Panasonic said it will stop producing solar cells and modules at Tesla’s factory in Buffalo, New York, ending a four-year joint venture with the electric automaker.
Nikkei Asian Review was the first to report that Panasonic planned to end its production agreement with Tesla. Panasonic has since issued an announcement to explain its decision. Tesla did not respond to a request for comment.
Panasonic said it will cease solar manufacturing operations at the Tesla factory by the end of May. The company will exit the factory by September.
Panasonic employs about 380 people at the factory. Those employees will be given severance packages. Panasonic said it will work with Tesla to identify and hire qualified applicants from its impacted workforce. Panasonic said in its announcement that Tesla plans to hire qualified applicants to new positions needed to support its solar and energy manufacturing operations in Buffalo.
Panasonic struck a deal in 2016 to jointly produce solar cells at Tesla’s “Gigafactory 2” plant in Buffalo, New York. Panasonic committed to share the cost of equipment needed for the plant. The joint venture deepened the relationship between the two companies, which already had established a partnership to produce battery cells at Tesla’s factory near Reno, Nevada.
Panasonic’s decision to exit the factory comes as Tesla tries to scale up its energy business as well as meet employment requirements at state-funded factory. The Buffalo factory was built with $750 million in taxpayer funds and then leased to Tesla. Under a deal reached with the state, Tesla must employ 1,460 people there by April or face a $41.2 million penalty.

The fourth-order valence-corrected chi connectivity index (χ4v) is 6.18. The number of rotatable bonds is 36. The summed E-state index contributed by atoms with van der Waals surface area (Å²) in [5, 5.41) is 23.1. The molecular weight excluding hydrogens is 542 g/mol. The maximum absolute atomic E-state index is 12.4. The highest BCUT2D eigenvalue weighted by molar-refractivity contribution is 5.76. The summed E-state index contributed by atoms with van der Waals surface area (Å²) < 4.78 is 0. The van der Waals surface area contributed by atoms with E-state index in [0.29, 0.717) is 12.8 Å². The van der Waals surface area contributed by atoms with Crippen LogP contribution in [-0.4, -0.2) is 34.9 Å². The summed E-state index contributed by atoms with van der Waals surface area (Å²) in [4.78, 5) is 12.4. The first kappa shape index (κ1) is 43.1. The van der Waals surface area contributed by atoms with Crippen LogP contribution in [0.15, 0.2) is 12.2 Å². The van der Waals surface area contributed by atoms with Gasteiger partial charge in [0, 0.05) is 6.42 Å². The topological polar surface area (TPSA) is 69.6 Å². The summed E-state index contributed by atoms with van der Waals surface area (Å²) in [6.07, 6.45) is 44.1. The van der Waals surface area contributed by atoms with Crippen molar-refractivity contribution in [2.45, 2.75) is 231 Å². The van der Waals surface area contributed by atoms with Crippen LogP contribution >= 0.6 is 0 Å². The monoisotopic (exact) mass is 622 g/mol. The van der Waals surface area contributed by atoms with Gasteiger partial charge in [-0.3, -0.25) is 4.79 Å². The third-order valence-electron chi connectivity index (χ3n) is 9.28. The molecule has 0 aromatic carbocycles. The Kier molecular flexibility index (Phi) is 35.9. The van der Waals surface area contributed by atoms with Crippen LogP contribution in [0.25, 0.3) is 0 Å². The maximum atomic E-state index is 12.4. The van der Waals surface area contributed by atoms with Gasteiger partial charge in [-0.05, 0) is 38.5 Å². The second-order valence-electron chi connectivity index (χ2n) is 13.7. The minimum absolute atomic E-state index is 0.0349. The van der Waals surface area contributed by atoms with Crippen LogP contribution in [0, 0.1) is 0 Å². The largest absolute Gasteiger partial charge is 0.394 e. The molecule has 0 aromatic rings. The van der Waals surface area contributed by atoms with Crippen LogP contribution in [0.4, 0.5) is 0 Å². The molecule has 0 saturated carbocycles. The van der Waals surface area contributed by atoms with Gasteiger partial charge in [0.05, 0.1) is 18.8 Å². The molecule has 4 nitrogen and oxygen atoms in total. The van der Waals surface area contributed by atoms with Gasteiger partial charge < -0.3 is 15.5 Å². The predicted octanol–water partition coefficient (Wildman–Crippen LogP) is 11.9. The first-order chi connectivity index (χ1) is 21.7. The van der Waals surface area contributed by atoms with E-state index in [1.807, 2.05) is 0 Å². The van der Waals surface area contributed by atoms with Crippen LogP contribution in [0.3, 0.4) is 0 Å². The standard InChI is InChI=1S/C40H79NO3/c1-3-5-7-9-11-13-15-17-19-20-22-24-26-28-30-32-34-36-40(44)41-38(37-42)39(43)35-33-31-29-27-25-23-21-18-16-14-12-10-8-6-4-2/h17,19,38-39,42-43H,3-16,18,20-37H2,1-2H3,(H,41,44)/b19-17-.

As reports of Panasonic’s exit circulated, Tesla told Empire State Development, the New York economic development authority that oversees the factory, that it has exceeded its hiring commitment.
“Tesla informed us that they have not only met, but exceeded their next hiring commitment in Buffalo. As of today, Tesla said they have more than 1,500 jobs in Buffalo and more than 300 others across New York State,” Howard Zemsky, chairman of Empire State Development said in a statement.
Panasonic’s decision to move away from global solar products has no bearing on Tesla’s current operations nor its commitment to Buffalo and New York State, according to Tesla, Zemsky said.
The development authority will verify the company’s data, Zemsky said, who added that the count does not include the Panasonic positions.
Panasonic never received incentives from the state, according to Zemsky.
As Panasonic exits New York, it still works with Tesla under a separate joint venture to produce battery cells at a massive factory near Reno, Nevada. Panasonic said in a statement that the decision “will have no impact on Panasonic and Tesla’s strong partnership in Nevada.” The two companies will continue their electric vehicle battery work taking place at Tesla’s Gigafactory, according to Panasonic.
In recent years, reports have suggested the relationship between Panasonic and Tesla has become strained. Tesla’s acquisition in February 2019 of Maxwell Technologies fueled speculation that the automaker wanted to develop its own battery cells.